Spilling food all over yourself, your date leaving halfway through dinner or being stood up are the UK's most feared dating mishaps.
It also emerged that just under half of women believe it is the man's responsibility to pay for the meal, whereas over half of men think they should go Dutch.
And a fifth of men check where the nearest hotel is before they book a restaurant on the assumption that they'll get lucky.
A study into the nation's dating etiquette revealed that men and women both have their own dating bugbears and fears.
It found that three fifths of Valentine's dinner dates were booked by men - and half of wooing couples would ditch their dinner date on Valentine's day if they turned out to be ugly or boring.
It was also discovered that the majority of females - seven out of ten - believe that the fastest way for a man to win someone's heart is to act like a gentleman, whereas only a tenth of guys believe this is important.
Experts think this is one of the many reasons that over a sixth - 17 percent - of women claim men have lost the art of chivalry.
Women also admitted to going hungry if they fancy someone, with a third saying they would eat less on a date if they found a person attractive.
And a quarter admitted the most awkward moment on a date is when the waiter brings the bill.
Over a third of men (37 percent) say they would be more willing to splash out on a big meal if they were guaranteed sex afterwards - more than double the number of women who would do the same, as only a sixth agreed.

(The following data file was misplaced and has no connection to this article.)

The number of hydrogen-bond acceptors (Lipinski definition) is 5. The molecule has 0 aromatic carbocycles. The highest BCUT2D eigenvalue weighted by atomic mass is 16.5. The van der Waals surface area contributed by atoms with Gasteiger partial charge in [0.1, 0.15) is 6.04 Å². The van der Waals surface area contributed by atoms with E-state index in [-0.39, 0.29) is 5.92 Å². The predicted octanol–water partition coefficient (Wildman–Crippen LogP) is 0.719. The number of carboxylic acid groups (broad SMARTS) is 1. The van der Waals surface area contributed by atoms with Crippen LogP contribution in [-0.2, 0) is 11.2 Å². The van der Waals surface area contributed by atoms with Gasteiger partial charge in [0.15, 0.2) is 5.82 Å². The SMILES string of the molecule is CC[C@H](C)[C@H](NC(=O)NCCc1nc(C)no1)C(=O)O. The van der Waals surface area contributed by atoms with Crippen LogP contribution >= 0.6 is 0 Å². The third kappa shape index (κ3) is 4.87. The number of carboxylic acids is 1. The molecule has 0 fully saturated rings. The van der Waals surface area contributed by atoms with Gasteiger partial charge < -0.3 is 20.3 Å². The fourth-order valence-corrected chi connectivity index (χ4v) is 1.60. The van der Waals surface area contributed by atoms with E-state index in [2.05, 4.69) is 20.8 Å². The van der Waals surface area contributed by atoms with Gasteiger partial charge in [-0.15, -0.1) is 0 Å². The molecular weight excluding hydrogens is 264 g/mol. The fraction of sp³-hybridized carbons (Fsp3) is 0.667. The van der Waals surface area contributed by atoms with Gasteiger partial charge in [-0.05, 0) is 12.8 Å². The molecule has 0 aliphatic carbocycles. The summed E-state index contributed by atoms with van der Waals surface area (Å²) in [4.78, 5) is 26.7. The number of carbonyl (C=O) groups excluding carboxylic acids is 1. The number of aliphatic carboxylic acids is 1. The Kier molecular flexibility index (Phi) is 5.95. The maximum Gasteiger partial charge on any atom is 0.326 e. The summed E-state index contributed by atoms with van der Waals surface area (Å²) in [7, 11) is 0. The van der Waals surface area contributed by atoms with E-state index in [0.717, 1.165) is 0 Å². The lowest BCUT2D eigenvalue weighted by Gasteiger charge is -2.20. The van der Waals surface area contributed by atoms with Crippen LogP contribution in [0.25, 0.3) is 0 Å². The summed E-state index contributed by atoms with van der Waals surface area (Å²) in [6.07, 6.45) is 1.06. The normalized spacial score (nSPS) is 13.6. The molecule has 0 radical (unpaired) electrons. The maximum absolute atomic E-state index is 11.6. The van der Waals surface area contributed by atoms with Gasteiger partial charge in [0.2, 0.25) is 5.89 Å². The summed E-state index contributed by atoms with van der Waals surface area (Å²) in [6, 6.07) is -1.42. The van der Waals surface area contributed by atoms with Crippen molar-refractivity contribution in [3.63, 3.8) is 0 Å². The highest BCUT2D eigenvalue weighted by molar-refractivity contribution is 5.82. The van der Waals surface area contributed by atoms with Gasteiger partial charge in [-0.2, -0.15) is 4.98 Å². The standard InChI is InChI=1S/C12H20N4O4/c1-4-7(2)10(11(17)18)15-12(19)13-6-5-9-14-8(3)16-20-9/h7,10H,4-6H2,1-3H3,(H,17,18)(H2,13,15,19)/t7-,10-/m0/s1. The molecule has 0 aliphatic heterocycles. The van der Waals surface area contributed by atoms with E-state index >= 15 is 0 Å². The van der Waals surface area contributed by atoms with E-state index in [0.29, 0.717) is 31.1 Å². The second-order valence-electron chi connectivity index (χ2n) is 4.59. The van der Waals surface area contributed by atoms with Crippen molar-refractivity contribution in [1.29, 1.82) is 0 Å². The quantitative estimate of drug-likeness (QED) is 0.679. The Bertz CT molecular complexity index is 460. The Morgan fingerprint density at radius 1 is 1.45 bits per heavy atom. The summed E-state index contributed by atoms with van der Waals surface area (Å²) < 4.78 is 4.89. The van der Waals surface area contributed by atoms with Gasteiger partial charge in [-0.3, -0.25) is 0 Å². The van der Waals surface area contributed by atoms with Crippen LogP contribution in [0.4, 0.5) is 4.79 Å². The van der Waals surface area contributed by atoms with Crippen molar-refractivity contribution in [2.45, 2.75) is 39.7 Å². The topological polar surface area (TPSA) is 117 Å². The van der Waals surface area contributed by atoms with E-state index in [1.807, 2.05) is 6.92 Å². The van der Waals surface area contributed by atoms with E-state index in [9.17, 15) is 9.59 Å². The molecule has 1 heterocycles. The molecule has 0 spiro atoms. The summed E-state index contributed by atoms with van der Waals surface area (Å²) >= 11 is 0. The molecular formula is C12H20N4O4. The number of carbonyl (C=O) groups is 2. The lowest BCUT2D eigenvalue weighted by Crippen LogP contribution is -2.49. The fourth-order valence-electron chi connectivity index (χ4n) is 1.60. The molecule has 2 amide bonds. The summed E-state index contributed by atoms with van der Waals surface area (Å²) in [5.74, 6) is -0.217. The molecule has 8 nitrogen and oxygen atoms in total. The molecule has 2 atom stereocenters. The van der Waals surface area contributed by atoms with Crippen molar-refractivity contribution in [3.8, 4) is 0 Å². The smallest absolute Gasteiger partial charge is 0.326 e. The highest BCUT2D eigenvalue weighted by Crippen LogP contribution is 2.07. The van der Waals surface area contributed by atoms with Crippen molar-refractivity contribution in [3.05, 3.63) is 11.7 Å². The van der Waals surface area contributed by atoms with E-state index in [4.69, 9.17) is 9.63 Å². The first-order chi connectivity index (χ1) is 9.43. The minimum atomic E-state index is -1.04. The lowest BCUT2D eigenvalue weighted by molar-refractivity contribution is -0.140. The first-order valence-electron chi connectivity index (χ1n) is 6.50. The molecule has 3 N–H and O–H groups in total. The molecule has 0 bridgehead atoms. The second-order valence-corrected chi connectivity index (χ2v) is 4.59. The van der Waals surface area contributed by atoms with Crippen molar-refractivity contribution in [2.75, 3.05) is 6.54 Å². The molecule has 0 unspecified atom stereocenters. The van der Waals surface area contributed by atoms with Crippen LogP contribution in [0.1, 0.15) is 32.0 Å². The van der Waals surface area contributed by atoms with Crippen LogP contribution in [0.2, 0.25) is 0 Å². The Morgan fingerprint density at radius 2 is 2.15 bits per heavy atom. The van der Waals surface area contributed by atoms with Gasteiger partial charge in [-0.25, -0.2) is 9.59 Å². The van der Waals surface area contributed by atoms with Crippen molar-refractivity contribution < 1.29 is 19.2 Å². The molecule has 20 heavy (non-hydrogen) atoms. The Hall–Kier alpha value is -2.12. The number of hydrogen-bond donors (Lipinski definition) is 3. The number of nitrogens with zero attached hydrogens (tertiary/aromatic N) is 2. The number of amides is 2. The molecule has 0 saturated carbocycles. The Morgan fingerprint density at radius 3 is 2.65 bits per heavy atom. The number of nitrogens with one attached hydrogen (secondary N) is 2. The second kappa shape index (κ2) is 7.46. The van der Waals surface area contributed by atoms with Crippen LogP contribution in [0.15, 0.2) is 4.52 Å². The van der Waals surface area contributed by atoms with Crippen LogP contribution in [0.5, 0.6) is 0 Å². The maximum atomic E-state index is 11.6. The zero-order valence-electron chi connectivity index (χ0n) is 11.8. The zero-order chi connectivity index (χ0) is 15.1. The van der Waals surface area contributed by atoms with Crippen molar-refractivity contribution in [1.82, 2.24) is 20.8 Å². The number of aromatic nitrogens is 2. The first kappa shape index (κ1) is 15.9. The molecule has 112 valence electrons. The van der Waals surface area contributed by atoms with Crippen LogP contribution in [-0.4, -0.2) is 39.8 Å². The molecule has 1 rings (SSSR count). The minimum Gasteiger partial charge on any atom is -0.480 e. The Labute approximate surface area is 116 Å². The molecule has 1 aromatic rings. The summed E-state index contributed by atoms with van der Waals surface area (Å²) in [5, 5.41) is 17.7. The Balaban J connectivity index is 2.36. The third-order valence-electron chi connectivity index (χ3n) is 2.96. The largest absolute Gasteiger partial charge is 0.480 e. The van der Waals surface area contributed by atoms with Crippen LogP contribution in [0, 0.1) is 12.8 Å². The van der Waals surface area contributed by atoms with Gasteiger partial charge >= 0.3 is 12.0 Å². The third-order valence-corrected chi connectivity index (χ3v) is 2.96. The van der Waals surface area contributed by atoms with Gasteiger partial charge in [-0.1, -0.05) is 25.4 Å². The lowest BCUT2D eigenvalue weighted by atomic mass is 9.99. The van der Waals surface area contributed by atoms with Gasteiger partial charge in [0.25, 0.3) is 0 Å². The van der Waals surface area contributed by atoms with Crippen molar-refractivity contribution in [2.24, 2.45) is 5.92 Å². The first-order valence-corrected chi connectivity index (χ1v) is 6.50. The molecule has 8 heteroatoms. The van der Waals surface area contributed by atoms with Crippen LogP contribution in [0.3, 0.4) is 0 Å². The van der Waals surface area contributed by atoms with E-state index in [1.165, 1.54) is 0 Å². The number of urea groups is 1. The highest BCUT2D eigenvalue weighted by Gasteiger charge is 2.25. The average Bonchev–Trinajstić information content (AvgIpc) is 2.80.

Dating expert Caroline Brealey, who worked with Bookatable on the research, said: 'Splitting the bill after dinner makes the date feel more like a catch up with friends than it does a romantic dinner for two.
'Don't end up in the friend zone before you've even got started. Why not take turns?
'The man can pick up the tab for dinner before you move onto another restaurant for dessert, and cocktails on her.
'Far more romantic than getting your calculator out to split the bill and you get to discover more restaurants; a win-win situation.'
Of the other dating woes, just over a quarter said burping is the most embarrassing date mishap, while one in five women say it's when their date goes in for an unwanted kiss.
Eighteen percent of women said they cringe when they're invited back to their date's home or hotel prematurely.
And nearly half are put off by a messy eater.
Joe Steele, CEO of Bookatable, who organised the research, said: 'Our research reveals that people have varying opinions when it comes to dating etiquette, but what is clear is that good manners are still a valued commodity when it comes to dining at a restaurant.
'Everyone clearly has different standards and beliefs on the topic of paying the bill and finding their opposite attractive - finding a common ground on these types of issues is often the key to a compatible relationship.'